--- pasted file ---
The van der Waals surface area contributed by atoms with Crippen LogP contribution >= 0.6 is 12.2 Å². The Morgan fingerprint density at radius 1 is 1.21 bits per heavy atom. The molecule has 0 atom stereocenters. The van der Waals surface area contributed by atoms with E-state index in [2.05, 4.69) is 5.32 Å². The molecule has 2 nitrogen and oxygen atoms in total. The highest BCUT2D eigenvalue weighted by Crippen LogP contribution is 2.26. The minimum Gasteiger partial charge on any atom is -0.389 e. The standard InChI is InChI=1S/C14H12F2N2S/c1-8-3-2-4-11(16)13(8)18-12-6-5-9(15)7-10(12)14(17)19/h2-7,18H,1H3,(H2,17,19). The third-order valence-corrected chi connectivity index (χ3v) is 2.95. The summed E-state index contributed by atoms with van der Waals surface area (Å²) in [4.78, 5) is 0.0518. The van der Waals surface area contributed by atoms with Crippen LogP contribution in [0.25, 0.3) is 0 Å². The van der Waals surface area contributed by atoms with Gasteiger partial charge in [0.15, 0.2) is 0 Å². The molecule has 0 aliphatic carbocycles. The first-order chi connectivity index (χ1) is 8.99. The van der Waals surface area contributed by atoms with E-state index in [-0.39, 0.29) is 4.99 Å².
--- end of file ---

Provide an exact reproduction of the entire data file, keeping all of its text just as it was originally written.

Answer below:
The van der Waals surface area contributed by atoms with Crippen LogP contribution >= 0.6 is 12.2 Å². The Morgan fingerprint density at radius 1 is 1.21 bits per heavy atom. The molecule has 0 atom stereocenters. The van der Waals surface area contributed by atoms with E-state index in [2.05, 4.69) is 5.32 Å². The molecule has 2 nitrogen and oxygen atoms in total. The highest BCUT2D eigenvalue weighted by Crippen LogP contribution is 2.26. The minimum Gasteiger partial charge on any atom is -0.389 e. The standard InChI is InChI=1S/C14H12F2N2S/c1-8-3-2-4-11(16)13(8)18-12-6-5-9(15)7-10(12)14(17)19/h2-7,18H,1H3,(H2,17,19). The third-order valence-corrected chi connectivity index (χ3v) is 2.95. The summed E-state index contributed by atoms with van der Waals surface area (Å²) in [4.78, 5) is 0.0518. The van der Waals surface area contributed by atoms with Crippen LogP contribution in [0.25, 0.3) is 0 Å². The van der Waals surface area contributed by atoms with Gasteiger partial charge in [0.15, 0.2) is 0 Å². The molecule has 0 aliphatic carbocycles. The first-order chi connectivity index (χ1) is 8.99. The van der Waals surface area contributed by atoms with E-state index in [-0.39, 0.29) is 4.99 Å².